So, what is there for a disease detective to worry about next? The answer may be in Figure C showing new case growth factors for the last week (>1 means cases are growing last week compared to the previous 7 days, <1 means new cases are shrinking). Thankfully, all Southern states are seeing slowing transmission intensity (except Arkansas). Risers and fallers are about even in the Midwest; it’s mostly good news in the West where nine of thirteen states are on the decline.
     The worry is in the numbers for the Northeast where six states are reporting rising cases. Two states recorded more than 30% jumps (Delaware and New Hampshire). Cases are up in Maryland (+15%), New Jersey (+5%), New York (7%), and Pennsylvania (+17%).
     What it means: The overall picture looks rosier today than in weeks. My newest worry is that cooler weather, cold season and a new round of coronavirus infections may be on the horizon in the Northeast, a region that has been calm for most of the summer.
Figure A
Figure B
Figure C
  1. Nine states now with higher rates of COVID-19 infection then New York/New Jersey; worrisome jump in new cases in the Northeast
    Figure D3 shows you where we stand in a state-by-state comparison of the cumulative rate of COVID-19 cases (lab-confirmed cases per 100,000 population). I last showed you this graph a month ago when four U.S. states had eclipsed the rate of New York (Figure D2). Why does this matter? In the carousel of images below, look at where things stood on April 16 (Figure D1). Back then, New York didn’t even fit on the graph with an incidence rate of over 1,100 while no state except New Jersey was over 500 and the average was only 202. Now (Figure D3), seven states in the south and two in the West have passed New York. Since April 16, New York’s rate doubled from 1,100 to 2,265. Arizona skyrocketed from 58 to 2,831 cases per 100,000, a rise of 4,781%! Other stratospheric leaps happened in Nevada (+2068%), Alabama (+2,853%), Florida (2,838%), Georgia (+1,650%), Louisiana (+581%), Mississippi (+2,307%), South Carolina (+3,064%) and Tennessee (+2,537%).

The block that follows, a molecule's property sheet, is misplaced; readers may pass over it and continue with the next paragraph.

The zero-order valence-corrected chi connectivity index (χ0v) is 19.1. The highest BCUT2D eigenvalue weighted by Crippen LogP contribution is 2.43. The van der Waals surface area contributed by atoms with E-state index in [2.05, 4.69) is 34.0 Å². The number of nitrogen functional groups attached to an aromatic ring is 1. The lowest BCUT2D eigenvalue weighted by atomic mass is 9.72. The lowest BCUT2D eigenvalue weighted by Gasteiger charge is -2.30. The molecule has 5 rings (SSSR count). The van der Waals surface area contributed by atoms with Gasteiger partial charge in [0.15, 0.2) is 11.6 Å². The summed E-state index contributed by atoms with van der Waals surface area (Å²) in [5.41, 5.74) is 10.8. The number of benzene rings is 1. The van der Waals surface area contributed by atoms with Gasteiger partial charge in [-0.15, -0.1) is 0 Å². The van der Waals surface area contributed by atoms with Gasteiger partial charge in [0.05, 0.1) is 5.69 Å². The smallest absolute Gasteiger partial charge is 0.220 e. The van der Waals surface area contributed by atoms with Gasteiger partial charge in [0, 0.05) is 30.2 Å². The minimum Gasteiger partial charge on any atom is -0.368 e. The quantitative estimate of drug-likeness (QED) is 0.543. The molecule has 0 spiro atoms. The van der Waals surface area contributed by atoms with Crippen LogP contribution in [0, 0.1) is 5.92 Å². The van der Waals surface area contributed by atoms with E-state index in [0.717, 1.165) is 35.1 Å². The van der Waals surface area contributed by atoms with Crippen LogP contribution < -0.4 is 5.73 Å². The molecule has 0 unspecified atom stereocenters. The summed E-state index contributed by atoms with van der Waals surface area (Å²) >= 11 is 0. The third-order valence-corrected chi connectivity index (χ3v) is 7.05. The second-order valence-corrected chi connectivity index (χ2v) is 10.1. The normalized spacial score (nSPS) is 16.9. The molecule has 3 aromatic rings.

The bottom line: In the four and a half months since Tax day, New York state’s rate of COVID-19 infections doubled. Now, nine states have done what then looked impossible: surpassing New York. Those states saw cases climb an average of more than 25-fold. Politicians and public health authorities have failed the residents of those states.
  1. Quirky Qorner: What sparked the pandemic “legs race”? Peloton! Guess what, they just came out with an even more expensive fake bike for people to see in the background during zoom meetings
     You have seen it right, the peloton bike in the background during the zoom meeting. At nearly $2,000 bucks, they have been flying off the shelfs as home-bound weekend warriors seek to keep up with Joneses. Now, CNBC reports that the folks at Peloton have grabbed the epidemic bull by the handle bars, announcing an even more expensive model. The new “Bike+”, available Wednesday, will cost $2,495. Peloton, whose sales surged 66% after then pandemic started, saw stock prices surge on the news. The CEO told CNBC “We feel like we’re just getting started”.
    The peloton strikes me as the perfect status symbol for a national emergency where we are all worrying so much and working so hard and still seeming to go nowhere.